How machine learning is helping us to understand the brain

Is it possible?

According to me, ‘How’ is the wrong question?  “Will it?” is most appropriate one. Truth be told, neurologists and neuro-researchers across the world, are still puzzled by activity of human brain. All we know till now, is there are 86 billion neurons in human mind, and they have a complex neural network, that responds to external and internal stimuli in splits of second. The mystery behind the processing is still not be decoded. Unless, it is, our limited knowledge on neuroscience is rather helping to build machine learning systems, rather than the opposite.

How to read human brain?

Human brain has been put under experiments using MRI and EEG while the brain is working or thinking deeply about something. For instance, studying a designer’s brain while at work, provides large amount of electrical impulses, which, if decoded, can answer the ‘why’, ‘how’ and ‘what’ of brain functioning. But, its yet to be decoded.How machine learning is helping us to understand the brain1

Aspects of human brain functioning

The two main brain functioning that interests people in the field of Machine Learning is – learning or acting from experience or memory, and quick response from attention. In the first case, human brain cognizes a subset of inputs immediately in a given scenario, and acts out on the best possible reward. The catch is, out of plethora of inputs, it zeroes down the best set of inputs which will have the best possible outcome. In the second case, human brain learns from scenarios and stores it in it memory zone. And when faced with similar situations, it draws out actions from the memory it learned.

Machine learning into play

Interpreting these basic two functionalities of human brain, into a machine, has taken these many years. What we have now, is near to perfection in mimicking these properties. The key element for any machine learning program is data. A huge set of data. Algorithms need to be taught first, like a baby who crawls around to learn things and then walks and learn more things, and continues to grow. To learn, it needs data. We are fortunate enough to live in a techno savvy online world, where there is data surplus. Using data, algorithms are taught to recognize different things. They can relate and find patterns in data sets, and come to a conclusive output. If you feed an algorithm at least 1000 images of an apple, next time when you connect the algorithm with a camera and it can focus on an apple, it actually can point out it’s an apple. But this is just a basic step. To make computers think like human, they need to build the neural system that a human brain has, which is the experimentation point. Here, deep learning is the next best approach of building a neural network similar to human brain network.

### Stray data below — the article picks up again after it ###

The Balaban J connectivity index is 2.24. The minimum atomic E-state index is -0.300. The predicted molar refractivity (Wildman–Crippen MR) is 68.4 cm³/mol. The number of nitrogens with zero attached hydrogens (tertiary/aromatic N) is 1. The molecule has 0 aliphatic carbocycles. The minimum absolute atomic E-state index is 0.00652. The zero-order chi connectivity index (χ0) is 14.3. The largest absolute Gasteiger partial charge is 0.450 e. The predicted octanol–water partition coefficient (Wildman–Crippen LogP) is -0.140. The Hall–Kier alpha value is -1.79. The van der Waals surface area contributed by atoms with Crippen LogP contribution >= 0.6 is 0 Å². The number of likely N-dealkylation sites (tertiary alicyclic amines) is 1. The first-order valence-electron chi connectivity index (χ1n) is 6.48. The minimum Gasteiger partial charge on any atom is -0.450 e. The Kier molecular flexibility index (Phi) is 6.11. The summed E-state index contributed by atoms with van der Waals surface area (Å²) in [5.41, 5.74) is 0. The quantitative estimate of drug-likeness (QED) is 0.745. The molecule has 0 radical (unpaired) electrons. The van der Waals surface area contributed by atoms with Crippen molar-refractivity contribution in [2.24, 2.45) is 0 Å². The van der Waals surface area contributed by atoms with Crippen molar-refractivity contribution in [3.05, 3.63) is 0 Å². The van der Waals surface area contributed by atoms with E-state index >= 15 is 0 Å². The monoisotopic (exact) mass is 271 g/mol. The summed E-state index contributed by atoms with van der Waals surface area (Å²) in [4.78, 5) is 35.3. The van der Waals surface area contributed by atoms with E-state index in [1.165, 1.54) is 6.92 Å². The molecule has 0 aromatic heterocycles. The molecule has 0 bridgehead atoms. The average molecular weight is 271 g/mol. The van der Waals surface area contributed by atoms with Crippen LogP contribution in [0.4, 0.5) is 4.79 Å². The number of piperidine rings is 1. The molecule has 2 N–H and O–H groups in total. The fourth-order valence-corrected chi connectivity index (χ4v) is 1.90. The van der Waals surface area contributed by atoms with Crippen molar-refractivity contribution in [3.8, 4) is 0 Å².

What is neural network?

Neural networks are set of algorithms based on different mathematical functions like linear regression, Bayesian model, to teach machines using reinforcement techniques. Neural networks have many layers, and the data sets are filtered and analysed to understand a certain pattern or recognize a specific correlation, so that the machine can conclude something based on the initial inputs. Machines becomes goal driven. Once these machines are put online, or are fed constant various data, these interconnected networks of algorithm, find a certain solution and pave their own way to create an output and act on it. Once this action is done and is successful, they retain this learning as data, and utilize these data sets to grow. Hence deep learning leads in creation of more self-evolving algorithm models. Eventually, algorithms learn too much, to understand what useful data to use among a heap of data, and lead to a conclusion in the fastest possible way.

Machine Learning mimicking the brain

It has been found out in certain cases, that different algorithms when given a group of task, and can talk with each other to consult or barter the task responsibilities. In many cases, the same model has been utilized in physical world, so that two different electronic devices can communicate and exchange data signals to achieve a task together. Hence, IoT devices have great potential to finally create a seamless ubiquitous experience among brands to ultimately lead a perfect intuitive consumer journey for the consumers. Autonomous cars work on these techniques, where they are initially fed with data sets to understand how to recognise signs, and obstacles, and drive through them. Later on, when they start driving using initial learning, they keep on learning through their driving experiences, and share the experiences in form of data that can be decoded by other cars as well.

The day is no longer far, where machine learning can actually decode the human brain science revealing the mystery behind its functioning.

 

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